And another major is that of unsustainable economic models. The global economy is largely built on a model of constant growth, which requires ever-increasing levels of consumption. This model is fundamentally at odds with the finite resources of our planet.


This is where artists come in. A bicycle chain becomes an elegant swan; a rusty car part evolves into a regal lion; scraps of metal morph into a grand cityscape. This process is not just an act of creation; it is a statement, a pushback against the voracious cycle of consumption and waste that scars our beautiful planet.


Prominent in this creative field is Brian Mock, an American artist who skillfully welds together pieces of scrap metal to create intricate works of art. From animals to everyday objects, Mock's sculptures are a vivid testament to the potential lying dormant in our waste.

'Stella' by Brian Mock Image courtesy of Thomas Hawk - licensed under CC BY-NC 2.0.


Across the Atlantic, Portuguese artist Bordalo II uses old tires, bumpers, and other auto parts to create enormous, vibrant animals, bringing awareness to both the harm we inflict on these creatures and the redemption possible through conscious creativity.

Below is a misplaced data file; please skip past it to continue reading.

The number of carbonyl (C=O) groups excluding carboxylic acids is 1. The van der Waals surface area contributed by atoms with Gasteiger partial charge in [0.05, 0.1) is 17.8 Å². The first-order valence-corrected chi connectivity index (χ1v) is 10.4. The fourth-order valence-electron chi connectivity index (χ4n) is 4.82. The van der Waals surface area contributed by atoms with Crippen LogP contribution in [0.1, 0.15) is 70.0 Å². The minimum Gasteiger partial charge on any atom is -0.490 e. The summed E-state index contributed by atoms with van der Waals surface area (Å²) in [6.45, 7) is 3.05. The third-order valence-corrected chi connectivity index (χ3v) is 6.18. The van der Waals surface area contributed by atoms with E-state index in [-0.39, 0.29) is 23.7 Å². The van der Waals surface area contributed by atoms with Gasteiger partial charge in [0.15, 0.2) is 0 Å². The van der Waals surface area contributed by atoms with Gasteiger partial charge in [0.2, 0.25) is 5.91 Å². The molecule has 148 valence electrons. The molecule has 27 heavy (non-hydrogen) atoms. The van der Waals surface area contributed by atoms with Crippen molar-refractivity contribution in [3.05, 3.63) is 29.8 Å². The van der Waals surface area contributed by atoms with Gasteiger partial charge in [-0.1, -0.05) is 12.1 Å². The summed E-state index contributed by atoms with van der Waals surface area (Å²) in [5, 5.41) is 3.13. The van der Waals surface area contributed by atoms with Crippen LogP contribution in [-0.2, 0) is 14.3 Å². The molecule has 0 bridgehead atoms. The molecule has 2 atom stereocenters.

'Lince Ibérico' by Bordalo II - Parque das Nações - Lisbon'

Image courtesy of Haydn Blackey - licensed under CC BY-SA 2.0


Edouard Martinet from France creates exquisite sculptures, capturing the anatomy of creatures with exceptional detail, purely using scavenged scrap metal. His work is a testament to the beauty that can emerge from the careful assembly of discarded items. In the words of Martinet, "What's interesting is to use objects that have a story, have lived, and carry this with them."

'Wasp', 28 x 16 x 40 cm

Abdomen: steel tips for boots, bike headlights

Thorax and head : steel tips and bells from bikes and typewriters

Eyes: vintage watch case

Antennae: spectacles arms

Legs: bike brakes , bike chain , spoon handles

Wings: glass


These artists are not just creatives but environmental advocates, their work a tangible demonstration of sustainability. Every bicycle sprocket, nail, or bolt used is a piece of waste diverted from our rapidly filling landfills. Each creation is a whispering plea for mindfulness, urging us to view our discarded items not as mere waste but as potential sources of beauty and art.